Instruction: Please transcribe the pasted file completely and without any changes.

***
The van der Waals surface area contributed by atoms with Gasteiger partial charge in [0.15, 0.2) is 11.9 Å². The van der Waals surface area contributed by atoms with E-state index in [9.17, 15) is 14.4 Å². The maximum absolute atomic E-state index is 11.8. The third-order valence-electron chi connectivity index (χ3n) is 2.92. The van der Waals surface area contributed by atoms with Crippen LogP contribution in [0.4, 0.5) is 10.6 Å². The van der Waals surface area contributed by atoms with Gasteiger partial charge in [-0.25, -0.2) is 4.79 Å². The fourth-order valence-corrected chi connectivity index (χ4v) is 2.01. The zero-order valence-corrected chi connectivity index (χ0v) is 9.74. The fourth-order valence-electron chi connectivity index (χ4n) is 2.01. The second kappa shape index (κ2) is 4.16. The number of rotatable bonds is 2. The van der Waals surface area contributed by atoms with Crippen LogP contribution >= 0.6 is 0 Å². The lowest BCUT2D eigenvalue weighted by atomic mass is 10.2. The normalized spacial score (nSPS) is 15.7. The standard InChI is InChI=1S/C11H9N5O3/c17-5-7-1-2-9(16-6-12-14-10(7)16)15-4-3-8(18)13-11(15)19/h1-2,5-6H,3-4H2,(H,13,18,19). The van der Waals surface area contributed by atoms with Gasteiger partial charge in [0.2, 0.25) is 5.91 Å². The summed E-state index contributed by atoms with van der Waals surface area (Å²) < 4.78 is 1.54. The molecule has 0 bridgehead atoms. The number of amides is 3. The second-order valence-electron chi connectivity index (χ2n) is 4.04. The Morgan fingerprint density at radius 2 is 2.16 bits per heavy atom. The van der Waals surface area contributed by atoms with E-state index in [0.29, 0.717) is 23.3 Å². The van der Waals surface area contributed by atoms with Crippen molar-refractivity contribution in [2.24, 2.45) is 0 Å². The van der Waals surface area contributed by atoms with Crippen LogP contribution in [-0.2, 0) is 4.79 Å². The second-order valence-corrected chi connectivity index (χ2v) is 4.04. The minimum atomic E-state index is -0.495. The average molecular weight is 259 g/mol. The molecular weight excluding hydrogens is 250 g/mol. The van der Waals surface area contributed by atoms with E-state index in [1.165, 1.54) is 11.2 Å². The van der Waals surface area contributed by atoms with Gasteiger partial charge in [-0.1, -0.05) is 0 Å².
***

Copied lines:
The van der Waals surface area contributed by atoms with Gasteiger partial charge in [0.15, 0.2) is 11.9 Å². The van der Waals surface area contributed by atoms with E-state index in [9.17, 15) is 14.4 Å². The maximum absolute atomic E-state index is 11.8. The third-order valence-electron chi connectivity index (χ3n) is 2.92. The van der Waals surface area contributed by atoms with Crippen LogP contribution in [0.4, 0.5) is 10.6 Å². The van der Waals surface area contributed by atoms with Gasteiger partial charge in [-0.25, -0.2) is 4.79 Å². The fourth-order valence-corrected chi connectivity index (χ4v) is 2.01. The zero-order valence-corrected chi connectivity index (χ0v) is 9.74. The fourth-order valence-electron chi connectivity index (χ4n) is 2.01. The second kappa shape index (κ2) is 4.16. The number of rotatable bonds is 2. The van der Waals surface area contributed by atoms with Crippen LogP contribution >= 0.6 is 0 Å². The lowest BCUT2D eigenvalue weighted by atomic mass is 10.2. The normalized spacial score (nSPS) is 15.7. The standard InChI is InChI=1S/C11H9N5O3/c17-5-7-1-2-9(16-6-12-14-10(7)16)15-4-3-8(18)13-11(15)19/h1-2,5-6H,3-4H2,(H,13,18,19). The van der Waals surface area contributed by atoms with Gasteiger partial charge in [0.2, 0.25) is 5.91 Å². The summed E-state index contributed by atoms with van der Waals surface area (Å²) < 4.78 is 1.54. The molecule has 0 bridgehead atoms. The number of amides is 3. The second-order valence-electron chi connectivity index (χ2n) is 4.04. The Morgan fingerprint density at radius 2 is 2.16 bits per heavy atom. The van der Waals surface area contributed by atoms with E-state index in [0.29, 0.717) is 23.3 Å². The van der Waals surface area contributed by atoms with Crippen molar-refractivity contribution in [2.24, 2.45) is 0 Å². The van der Waals surface area contributed by atoms with Crippen LogP contribution in [-0.2, 0) is 4.79 Å². The second-order valence-corrected chi connectivity index (χ2v) is 4.04. The minimum atomic E-state index is -0.495. The average molecular weight is 259 g/mol. The molecular weight excluding hydrogens is 250 g/mol. The van der Waals surface area contributed by atoms with E-state index in [1.165, 1.54) is 11.2 Å². The van der Waals surface area contributed by atoms with Gasteiger partial charge in [-0.1, -0.05) is 0 Å².